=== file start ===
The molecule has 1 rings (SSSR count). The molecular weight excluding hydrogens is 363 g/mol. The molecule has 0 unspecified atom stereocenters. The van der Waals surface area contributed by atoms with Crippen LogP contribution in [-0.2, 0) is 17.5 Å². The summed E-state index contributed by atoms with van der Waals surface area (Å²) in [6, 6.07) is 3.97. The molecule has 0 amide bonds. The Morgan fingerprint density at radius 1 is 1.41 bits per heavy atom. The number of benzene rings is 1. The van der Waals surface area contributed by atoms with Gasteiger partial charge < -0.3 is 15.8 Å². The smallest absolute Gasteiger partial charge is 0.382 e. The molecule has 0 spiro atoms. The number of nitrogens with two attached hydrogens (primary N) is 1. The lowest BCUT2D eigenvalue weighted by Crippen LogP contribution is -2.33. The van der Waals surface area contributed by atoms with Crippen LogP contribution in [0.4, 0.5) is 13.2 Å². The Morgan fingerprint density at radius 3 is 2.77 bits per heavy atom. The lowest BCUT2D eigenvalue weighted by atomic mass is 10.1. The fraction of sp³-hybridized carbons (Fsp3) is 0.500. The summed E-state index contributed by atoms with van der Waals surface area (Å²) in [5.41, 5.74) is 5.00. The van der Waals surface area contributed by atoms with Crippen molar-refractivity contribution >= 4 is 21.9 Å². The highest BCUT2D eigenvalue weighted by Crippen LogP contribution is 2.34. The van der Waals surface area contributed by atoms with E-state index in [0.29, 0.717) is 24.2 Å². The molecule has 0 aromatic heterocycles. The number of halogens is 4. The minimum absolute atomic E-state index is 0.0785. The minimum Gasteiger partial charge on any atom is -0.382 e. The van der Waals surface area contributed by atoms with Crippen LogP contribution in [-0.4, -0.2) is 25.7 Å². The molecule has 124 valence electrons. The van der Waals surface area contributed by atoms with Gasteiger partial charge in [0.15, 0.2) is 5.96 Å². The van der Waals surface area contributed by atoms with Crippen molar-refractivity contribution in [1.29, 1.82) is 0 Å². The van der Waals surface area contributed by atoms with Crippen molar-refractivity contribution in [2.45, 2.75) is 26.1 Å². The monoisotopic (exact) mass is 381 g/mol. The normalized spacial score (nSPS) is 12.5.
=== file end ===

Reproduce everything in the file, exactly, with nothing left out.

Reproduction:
The molecule has 1 rings (SSSR count). The molecular weight excluding hydrogens is 363 g/mol. The molecule has 0 unspecified atom stereocenters. The van der Waals surface area contributed by atoms with Crippen LogP contribution in [-0.2, 0) is 17.5 Å². The summed E-state index contributed by atoms with van der Waals surface area (Å²) in [6, 6.07) is 3.97. The molecule has 0 amide bonds. The Morgan fingerprint density at radius 1 is 1.41 bits per heavy atom. The number of benzene rings is 1. The van der Waals surface area contributed by atoms with Gasteiger partial charge < -0.3 is 15.8 Å². The smallest absolute Gasteiger partial charge is 0.382 e. The molecule has 0 spiro atoms. The number of nitrogens with two attached hydrogens (primary N) is 1. The lowest BCUT2D eigenvalue weighted by Crippen LogP contribution is -2.33. The van der Waals surface area contributed by atoms with Crippen LogP contribution in [0.4, 0.5) is 13.2 Å². The Morgan fingerprint density at radius 3 is 2.77 bits per heavy atom. The lowest BCUT2D eigenvalue weighted by atomic mass is 10.1. The fraction of sp³-hybridized carbons (Fsp3) is 0.500. The summed E-state index contributed by atoms with van der Waals surface area (Å²) in [5.41, 5.74) is 5.00. The van der Waals surface area contributed by atoms with Crippen molar-refractivity contribution >= 4 is 21.9 Å². The highest BCUT2D eigenvalue weighted by Crippen LogP contribution is 2.34. The van der Waals surface area contributed by atoms with E-state index in [0.29, 0.717) is 24.2 Å². The molecule has 0 aromatic heterocycles. The number of halogens is 4. The minimum absolute atomic E-state index is 0.0785. The minimum Gasteiger partial charge on any atom is -0.382 e. The van der Waals surface area contributed by atoms with Crippen LogP contribution in [-0.4, -0.2) is 25.7 Å². The molecule has 124 valence electrons. The van der Waals surface area contributed by atoms with Gasteiger partial charge in [0.15, 0.2) is 5.96 Å². The van der Waals surface area contributed by atoms with Crippen molar-refractivity contribution in [1.29, 1.82) is 0 Å². The van der Waals surface area contributed by atoms with Crippen molar-refractivity contribution in [2.45, 2.75) is 26.1 Å². The monoisotopic (exact) mass is 381 g/mol. The normalized spacial score (nSPS) is 12.5.